10 Things to Never Say to A Nanny

Oh, the nanny world. It can be such a weird place. But, when it is done right- with lots of communication, trust and respect- it can be beautiful.  I have been a professional career nanny for 12+ years now and in those years I feel like I’ve heard it all. I have sat with other nannies on play grounds, beaches, children’s museums and baby classes around the world… and these are definitely the top 10 things I hear of making nannies feel disrespected and annoyed. The last thing we need are burnt out nannies! We need passionate and thriving caregivers…. because our kiddos deserve the best! So let us begin…


1.) When are you going to get a real job?


Well, the last time I checked… being a nanny was a real job. Often, nannies earn a weekly salary (based on hourly expectations, experience and education) and pay taxes. They not only are working physically throughout the day taking care of baby, toddlers and children– but they are giving themselves emotionally as well. Many nannies have been educated in Early Childhood Education, Child/Family Psychology and other degrees that help qualify them to help come along side a family and help raise their children. I believe that it is not only a real job– but an incredibly important one.

2.) You get paid to play all day long.


I get this all the time. People mean well.. but man, on certain days it presses my buttons. Ha! I even dedicated my first post ever here in Colors Are Magic to addressing it (you can read it here). Being a nanny is far from playing all day. Yes, of course we  play… and that is one of the perks :) . But, being a nanny is like being a sort of surrogate parent. It is also helping the children in your care to grow physically, mentally and emotionally. It requires teaching, disciplining, loving and so much more.  Some days are full of painting pictures, hopscotch, jumping in mud puddles, and PJ movie parties… and others are full of sick kids, saying no, doing homework until bedtime, sitting in traffic with a crying baby and endless loads of laundry. Others are a balance. But at the end of the day it is always rewarding– doing something with your heart usually is.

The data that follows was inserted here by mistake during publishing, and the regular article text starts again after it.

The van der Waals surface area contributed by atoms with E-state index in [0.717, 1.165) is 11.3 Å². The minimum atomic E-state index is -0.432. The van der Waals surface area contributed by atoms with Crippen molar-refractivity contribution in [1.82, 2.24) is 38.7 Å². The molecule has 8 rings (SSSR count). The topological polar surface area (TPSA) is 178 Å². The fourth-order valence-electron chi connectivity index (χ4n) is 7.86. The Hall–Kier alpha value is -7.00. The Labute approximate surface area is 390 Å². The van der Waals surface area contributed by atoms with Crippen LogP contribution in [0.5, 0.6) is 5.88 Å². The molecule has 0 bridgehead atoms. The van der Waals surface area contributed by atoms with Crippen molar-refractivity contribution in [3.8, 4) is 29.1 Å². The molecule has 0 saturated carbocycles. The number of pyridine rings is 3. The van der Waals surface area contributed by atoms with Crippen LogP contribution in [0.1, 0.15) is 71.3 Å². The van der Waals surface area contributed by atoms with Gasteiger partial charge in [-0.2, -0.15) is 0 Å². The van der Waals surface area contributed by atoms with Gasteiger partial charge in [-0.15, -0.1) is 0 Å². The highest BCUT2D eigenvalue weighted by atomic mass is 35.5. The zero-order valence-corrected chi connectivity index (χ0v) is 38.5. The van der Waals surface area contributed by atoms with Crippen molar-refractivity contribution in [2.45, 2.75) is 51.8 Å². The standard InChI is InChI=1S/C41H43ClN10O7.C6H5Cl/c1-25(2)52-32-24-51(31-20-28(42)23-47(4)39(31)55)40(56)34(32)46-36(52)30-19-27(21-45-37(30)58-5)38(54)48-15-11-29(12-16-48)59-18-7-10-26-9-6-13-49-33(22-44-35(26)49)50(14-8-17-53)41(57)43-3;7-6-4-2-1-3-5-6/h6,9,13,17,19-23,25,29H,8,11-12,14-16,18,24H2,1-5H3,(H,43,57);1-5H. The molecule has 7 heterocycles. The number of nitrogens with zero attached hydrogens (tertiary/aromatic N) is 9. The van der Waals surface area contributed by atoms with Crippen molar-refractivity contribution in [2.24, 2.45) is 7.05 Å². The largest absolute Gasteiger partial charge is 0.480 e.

3.) Can I pay you next time?


Ok, so this one is big for me. I have had a certain family who constantly asked me this question and made me feel very awkward and devalued. I know that sometimes things happen, and that most of the time your nanny becomes like an extension of your family so it may not feel like a big deal to ask in the moment, but this is her job. It’s how she pays her bills. She deserves to be paid on time and not put an the awkward situation of having to say that.

4.) Sorry I am late… I had to run an errand after work.